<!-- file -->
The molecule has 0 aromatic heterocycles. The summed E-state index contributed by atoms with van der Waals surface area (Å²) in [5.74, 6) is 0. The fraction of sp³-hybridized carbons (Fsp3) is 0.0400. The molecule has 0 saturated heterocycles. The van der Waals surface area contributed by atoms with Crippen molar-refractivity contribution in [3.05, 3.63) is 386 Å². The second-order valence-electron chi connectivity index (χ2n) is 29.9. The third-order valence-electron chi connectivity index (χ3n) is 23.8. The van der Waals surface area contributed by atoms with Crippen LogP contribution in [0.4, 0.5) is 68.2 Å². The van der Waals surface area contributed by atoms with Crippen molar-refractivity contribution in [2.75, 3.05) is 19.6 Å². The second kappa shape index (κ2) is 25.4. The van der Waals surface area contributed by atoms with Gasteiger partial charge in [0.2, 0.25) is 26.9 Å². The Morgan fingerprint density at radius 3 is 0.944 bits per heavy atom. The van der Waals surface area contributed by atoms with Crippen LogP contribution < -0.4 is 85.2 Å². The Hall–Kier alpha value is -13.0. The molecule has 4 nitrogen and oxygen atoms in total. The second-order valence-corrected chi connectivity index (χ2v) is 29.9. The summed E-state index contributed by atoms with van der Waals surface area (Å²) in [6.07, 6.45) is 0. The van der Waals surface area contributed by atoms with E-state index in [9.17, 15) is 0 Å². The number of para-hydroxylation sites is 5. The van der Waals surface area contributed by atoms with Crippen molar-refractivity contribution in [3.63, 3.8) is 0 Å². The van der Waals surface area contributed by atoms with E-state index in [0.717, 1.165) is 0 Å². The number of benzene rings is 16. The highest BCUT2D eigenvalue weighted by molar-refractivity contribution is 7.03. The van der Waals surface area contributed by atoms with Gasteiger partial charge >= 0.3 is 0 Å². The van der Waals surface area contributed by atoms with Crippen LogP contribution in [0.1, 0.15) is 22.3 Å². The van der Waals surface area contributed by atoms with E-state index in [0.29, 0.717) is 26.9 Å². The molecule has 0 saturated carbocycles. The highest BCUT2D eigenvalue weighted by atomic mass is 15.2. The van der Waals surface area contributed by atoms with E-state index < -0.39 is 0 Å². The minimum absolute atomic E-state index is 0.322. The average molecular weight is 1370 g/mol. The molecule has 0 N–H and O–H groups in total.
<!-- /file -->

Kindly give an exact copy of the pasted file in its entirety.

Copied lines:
The molecule has 0 aromatic heterocycles. The summed E-state index contributed by atoms with van der Waals surface area (Å²) in [5.74, 6) is 0. The fraction of sp³-hybridized carbons (Fsp3) is 0.0400. The molecule has 0 saturated heterocycles. The van der Waals surface area contributed by atoms with Crippen molar-refractivity contribution in [3.05, 3.63) is 386 Å². The second-order valence-electron chi connectivity index (χ2n) is 29.9. The third-order valence-electron chi connectivity index (χ3n) is 23.8. The van der Waals surface area contributed by atoms with Crippen LogP contribution in [0.4, 0.5) is 68.2 Å². The van der Waals surface area contributed by atoms with Crippen molar-refractivity contribution in [2.75, 3.05) is 19.6 Å². The second kappa shape index (κ2) is 25.4. The van der Waals surface area contributed by atoms with Gasteiger partial charge in [0.2, 0.25) is 26.9 Å². The Morgan fingerprint density at radius 3 is 0.944 bits per heavy atom. The van der Waals surface area contributed by atoms with Crippen LogP contribution < -0.4 is 85.2 Å². The Hall–Kier alpha value is -13.0. The molecule has 4 nitrogen and oxygen atoms in total. The second-order valence-corrected chi connectivity index (χ2v) is 29.9. The summed E-state index contributed by atoms with van der Waals surface area (Å²) in [6.07, 6.45) is 0. The van der Waals surface area contributed by atoms with E-state index in [9.17, 15) is 0 Å². The number of para-hydroxylation sites is 5. The van der Waals surface area contributed by atoms with Crippen molar-refractivity contribution in [3.63, 3.8) is 0 Å². The van der Waals surface area contributed by atoms with E-state index in [0.717, 1.165) is 0 Å². The number of benzene rings is 16. The highest BCUT2D eigenvalue weighted by molar-refractivity contribution is 7.03. The van der Waals surface area contributed by atoms with Gasteiger partial charge >= 0.3 is 0 Å². The van der Waals surface area contributed by atoms with Crippen LogP contribution in [0.1, 0.15) is 22.3 Å². The van der Waals surface area contributed by atoms with E-state index in [0.29, 0.717) is 26.9 Å². The molecule has 0 saturated carbocycles. The highest BCUT2D eigenvalue weighted by atomic mass is 15.2. The van der Waals surface area contributed by atoms with E-state index < -0.39 is 0 Å². The minimum absolute atomic E-state index is 0.322. The average molecular weight is 1370 g/mol. The molecule has 0 N–H and O–H groups in total.